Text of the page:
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Change and Thrive

In the year ahead, in-plants will need to focus on more efficient workflows, integrating with mobile technologies and adding even more value.

December 2012 By Jerry Sampson
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Like most of us in the printing industry, we at DCT Consulting Group are always wondering if there is something coming that will change the way we do business. We listen to prognosticators, attempting to glean an advantage that will help us prosper or at least survive. I see and hear speakers tell their audiences what is going to happen in 10, 20, 50 years, which as a result of the timing, are safe predictions. No one is going to remember them, while the ones that are more risky are the one-, two-, five-year projections because businesses build plans on those increments.

With this in mind I am going to jump into the briar patch and suggest what will happen based on what our group has seen and heard from our engagements within that risky one- to five-year period.

First, a change that has been occurring and will continue to do so is optimizing processes. The job shop mentality is being replaced with concepts like Lean Manufacturing and process workflow. While many companies have claimed to become more efficient, the truth is, printing still has a long way to go to match that of the electronics and automobile industries, to name a couple.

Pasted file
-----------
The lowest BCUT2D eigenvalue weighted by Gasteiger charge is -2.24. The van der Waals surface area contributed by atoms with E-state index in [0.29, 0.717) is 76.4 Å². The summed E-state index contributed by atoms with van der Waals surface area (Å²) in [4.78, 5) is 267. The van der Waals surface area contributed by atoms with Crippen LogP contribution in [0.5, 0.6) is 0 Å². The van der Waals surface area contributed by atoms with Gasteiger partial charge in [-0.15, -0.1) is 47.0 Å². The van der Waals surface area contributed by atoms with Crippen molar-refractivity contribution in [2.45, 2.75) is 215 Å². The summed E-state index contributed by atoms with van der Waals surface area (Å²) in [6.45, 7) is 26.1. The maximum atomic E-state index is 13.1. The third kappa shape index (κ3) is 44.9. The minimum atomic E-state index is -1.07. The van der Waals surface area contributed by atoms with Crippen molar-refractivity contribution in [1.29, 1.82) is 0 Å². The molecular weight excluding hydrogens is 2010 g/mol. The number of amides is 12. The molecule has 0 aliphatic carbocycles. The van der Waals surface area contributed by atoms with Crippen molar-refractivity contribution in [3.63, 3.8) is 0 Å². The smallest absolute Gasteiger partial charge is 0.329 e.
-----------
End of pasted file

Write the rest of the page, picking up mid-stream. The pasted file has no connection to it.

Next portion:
Additionally, for printing to continue to be a viable communication model, it must match the efficiency of its digital competition. This is a challenge, but we are already seeing the seeds of this change in manufacturers of output devices adding software and standards that will enable printing operations to build automation into every detail of their process.

Print industry leaders are already pushing this effort and as it becomes more widely accepted, standards and automation will be included in even lower-level devices reducing cost of entry. A decision not to upgrade to more capable and cost-efficient devices will, in the end, determine how long a company stays competitive. These improvements are no longer exotic but a necessity. The race is on.

The cost of sending e-mails and building content viewers keeps getting less expensive. As long as the customer uses cost of production as a component to the value proposition, print will struggle to be part of the communication model. Designing the most automated in-plant is what every manager should be working toward.

The Mobile Reality

About the Author

Jerry Sampson is a 17-year veteran of the U.S. in-plant printing industry. Formerly National Business Development manager for the xpedx Business Imaging Group, he is now Solutions Architect at DCT Consulting Group. For more information and to contact Jerry, visit DCT Consulting Group at:


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